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Hospitals digging in for a long winter as coronavirus patients increase

The rise in the number of infected patients is a far cry from the spring surge. Yet it is increasingly apparent among several hospitals in so-called red zones — communities determined by state health officials to have an elevated risk of coronavirus infections.

At Lowell General Hospital, which counted fewer than a handful of COVID-19 patients most days in August, the daily census is now close to three times that, between 11 and 15 patients, said Dr. Adam Weston, an infectious disease physician.

“The good news is we haven’t seen our numbers dramatically climb upward, but there’s the worry that we have ongoing community spread and that could be a harbinger of additional cases,” Weston said.

Lowell is among roughly 30 cities and towns where state officials determined Wednesday infection rates are too high to allow more business and entertainment venue reopenings.

Like a lot of hospitals, Lowell General was suddenly swamped with COVID-19 patients in March and April and had to halt many other medical tests and surgeries to stay ahead of the surge. But that peak subsided fairly rapidly, and hospitals in the summer had mostly returned to normal operations.

Now, Weston said, his hospital and colleagues in the Wellforce system, which includes Tufts Medical Center in Boston and MelroseWakefield Hospital, believe they will be shouldering an elevated plateau of coronavirus patients for months.

“Many are predicting a less tall, but much longer curve, spread out over a longer period of time,” he said.

“The hope and plan is a co-existing of COVID care and regular hospital care,” he said. “But all plans are fine until they get on the battlefield.”

At Southcoast Health, which includes St. Luke’s Hospital in New Bedford, the number of daily COVID-19 cases has nearly doubled in the last two weeks, from 10 to 18. New Bedford is among the red zone communities.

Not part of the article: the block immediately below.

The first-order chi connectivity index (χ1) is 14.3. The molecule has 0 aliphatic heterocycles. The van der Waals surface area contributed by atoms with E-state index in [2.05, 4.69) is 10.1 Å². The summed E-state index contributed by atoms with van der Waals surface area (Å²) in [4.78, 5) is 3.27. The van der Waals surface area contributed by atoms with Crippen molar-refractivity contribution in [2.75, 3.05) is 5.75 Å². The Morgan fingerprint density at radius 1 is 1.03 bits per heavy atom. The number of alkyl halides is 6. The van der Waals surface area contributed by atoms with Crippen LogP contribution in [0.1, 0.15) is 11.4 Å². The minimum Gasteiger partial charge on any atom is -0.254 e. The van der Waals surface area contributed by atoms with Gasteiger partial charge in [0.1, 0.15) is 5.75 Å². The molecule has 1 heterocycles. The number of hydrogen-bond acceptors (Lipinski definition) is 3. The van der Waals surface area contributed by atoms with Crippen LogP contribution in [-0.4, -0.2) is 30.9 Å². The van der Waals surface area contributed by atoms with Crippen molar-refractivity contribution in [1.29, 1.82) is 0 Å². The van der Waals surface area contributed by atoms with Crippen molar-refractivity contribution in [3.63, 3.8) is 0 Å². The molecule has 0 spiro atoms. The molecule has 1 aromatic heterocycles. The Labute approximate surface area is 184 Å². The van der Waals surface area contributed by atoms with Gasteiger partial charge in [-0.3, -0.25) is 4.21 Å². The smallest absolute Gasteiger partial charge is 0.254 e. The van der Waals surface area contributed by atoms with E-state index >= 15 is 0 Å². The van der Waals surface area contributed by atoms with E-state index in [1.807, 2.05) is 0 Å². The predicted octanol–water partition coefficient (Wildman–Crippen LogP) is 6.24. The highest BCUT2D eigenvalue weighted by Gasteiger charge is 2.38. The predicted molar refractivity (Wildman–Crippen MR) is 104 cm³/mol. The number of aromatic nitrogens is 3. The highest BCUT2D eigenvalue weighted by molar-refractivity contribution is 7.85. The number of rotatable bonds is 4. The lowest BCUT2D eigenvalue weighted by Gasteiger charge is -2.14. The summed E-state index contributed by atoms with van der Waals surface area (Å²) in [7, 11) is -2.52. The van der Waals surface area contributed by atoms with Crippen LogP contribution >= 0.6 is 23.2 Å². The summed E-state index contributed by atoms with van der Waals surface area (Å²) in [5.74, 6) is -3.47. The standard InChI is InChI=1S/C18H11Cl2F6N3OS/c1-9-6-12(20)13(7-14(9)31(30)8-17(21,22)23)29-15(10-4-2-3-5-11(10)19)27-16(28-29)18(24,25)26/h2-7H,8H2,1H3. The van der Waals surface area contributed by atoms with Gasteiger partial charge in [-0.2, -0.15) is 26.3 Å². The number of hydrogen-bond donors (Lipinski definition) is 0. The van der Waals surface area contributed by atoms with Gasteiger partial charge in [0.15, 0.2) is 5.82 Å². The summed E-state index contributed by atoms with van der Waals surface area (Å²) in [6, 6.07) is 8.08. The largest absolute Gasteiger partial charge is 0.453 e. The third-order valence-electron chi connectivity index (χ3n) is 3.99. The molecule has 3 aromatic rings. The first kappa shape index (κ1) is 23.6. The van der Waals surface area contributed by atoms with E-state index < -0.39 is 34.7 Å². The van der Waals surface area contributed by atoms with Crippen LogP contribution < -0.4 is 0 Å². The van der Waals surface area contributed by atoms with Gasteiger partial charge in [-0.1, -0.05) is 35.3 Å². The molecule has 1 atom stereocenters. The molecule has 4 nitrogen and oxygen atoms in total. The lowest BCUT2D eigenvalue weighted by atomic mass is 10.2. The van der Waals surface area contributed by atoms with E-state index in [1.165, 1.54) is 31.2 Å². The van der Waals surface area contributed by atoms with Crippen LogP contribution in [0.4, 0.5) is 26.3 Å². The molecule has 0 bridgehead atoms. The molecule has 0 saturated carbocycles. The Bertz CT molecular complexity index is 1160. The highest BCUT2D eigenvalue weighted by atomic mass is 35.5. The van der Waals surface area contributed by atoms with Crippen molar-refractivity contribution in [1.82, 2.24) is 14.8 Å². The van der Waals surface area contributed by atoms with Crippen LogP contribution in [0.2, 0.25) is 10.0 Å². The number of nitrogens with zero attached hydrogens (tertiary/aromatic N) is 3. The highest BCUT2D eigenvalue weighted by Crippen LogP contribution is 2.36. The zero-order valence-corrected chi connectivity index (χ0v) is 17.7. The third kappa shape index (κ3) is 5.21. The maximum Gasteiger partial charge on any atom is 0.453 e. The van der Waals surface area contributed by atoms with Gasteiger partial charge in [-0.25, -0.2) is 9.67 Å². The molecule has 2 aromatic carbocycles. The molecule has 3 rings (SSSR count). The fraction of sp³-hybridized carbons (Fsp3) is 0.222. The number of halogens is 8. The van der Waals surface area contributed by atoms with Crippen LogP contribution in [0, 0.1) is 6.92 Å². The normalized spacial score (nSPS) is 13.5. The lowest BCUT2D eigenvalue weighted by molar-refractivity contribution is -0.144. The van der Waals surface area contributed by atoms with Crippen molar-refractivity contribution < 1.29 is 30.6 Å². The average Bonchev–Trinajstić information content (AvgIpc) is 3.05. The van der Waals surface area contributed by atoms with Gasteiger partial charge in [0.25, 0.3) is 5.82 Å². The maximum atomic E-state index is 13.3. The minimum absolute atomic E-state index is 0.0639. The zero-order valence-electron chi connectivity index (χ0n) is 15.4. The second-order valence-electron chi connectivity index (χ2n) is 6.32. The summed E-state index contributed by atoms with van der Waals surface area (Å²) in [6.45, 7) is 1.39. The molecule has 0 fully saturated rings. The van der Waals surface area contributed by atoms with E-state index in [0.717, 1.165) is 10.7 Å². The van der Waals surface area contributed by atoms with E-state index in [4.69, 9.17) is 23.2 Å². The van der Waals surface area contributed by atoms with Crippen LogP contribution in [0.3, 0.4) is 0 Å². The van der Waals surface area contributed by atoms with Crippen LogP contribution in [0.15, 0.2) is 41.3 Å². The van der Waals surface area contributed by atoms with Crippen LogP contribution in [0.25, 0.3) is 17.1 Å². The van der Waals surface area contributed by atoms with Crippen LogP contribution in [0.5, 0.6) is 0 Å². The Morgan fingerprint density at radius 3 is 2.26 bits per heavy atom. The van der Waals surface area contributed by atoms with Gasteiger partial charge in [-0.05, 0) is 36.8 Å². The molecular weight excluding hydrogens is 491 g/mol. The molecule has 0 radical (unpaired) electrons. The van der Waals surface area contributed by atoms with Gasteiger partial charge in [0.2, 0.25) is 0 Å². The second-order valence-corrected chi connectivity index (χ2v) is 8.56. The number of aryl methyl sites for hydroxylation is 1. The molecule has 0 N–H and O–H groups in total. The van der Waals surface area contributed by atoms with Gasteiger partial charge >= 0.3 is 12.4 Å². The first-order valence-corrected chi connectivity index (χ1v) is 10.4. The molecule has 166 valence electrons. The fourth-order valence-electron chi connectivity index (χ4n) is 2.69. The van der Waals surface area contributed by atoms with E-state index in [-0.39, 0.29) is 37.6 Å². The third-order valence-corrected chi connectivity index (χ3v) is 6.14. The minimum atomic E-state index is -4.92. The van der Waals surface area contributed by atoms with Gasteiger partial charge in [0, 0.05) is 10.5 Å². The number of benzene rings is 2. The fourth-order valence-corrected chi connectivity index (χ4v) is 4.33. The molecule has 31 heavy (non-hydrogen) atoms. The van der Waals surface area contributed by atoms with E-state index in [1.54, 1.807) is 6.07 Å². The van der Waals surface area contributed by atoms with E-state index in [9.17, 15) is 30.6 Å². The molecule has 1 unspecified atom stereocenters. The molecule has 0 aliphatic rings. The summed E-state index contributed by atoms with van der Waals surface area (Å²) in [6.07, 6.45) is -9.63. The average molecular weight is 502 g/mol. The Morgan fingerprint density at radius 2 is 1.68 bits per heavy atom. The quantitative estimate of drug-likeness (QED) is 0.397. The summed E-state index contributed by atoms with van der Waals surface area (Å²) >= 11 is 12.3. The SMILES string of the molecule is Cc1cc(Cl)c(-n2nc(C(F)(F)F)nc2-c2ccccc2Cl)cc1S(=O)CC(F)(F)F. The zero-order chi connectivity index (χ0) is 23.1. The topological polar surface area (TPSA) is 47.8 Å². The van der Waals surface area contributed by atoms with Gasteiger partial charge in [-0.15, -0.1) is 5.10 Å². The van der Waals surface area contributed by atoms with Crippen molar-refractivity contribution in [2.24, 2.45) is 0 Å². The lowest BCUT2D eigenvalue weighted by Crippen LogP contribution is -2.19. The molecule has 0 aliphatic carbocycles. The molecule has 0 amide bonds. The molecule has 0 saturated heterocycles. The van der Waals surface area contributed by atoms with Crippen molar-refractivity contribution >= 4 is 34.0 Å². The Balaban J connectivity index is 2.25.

Jackie Somerville, senior vice president and chief nursing officer for Southcoast Hospitals Group, worries that too many residents are letting their guard down after months of reminders to wear masks and socially distance. The weariness comes as schools are reopening and the weather is cooling. With more activities moved inside, the risk of infection increases.

“We are definitely seeing COVID fatigue in all the communities,” Somerville said. “It’s critical more than ever to be meticulous in terms of using [personal protective gear] inside our hospital and also to be ambassadors for Southcoast to role model what vigilance looks like.”

For the first time, Southcoast is now mandating all employees get flu shots, something many other hospitals did several years ago, to protect patients and workers from spreading that virus. Health leaders say flu shots are imperative this year to avoid concurrent outbreaks of influenza and COVID-19 that could overwhelm the state’s health care system.

“We don’t want to see individuals potentially get both because we don’t know what that will look like,” Somerville said.

At UMass Memorial Medical Center in Worcester, there has also been a slow increase of COVID-19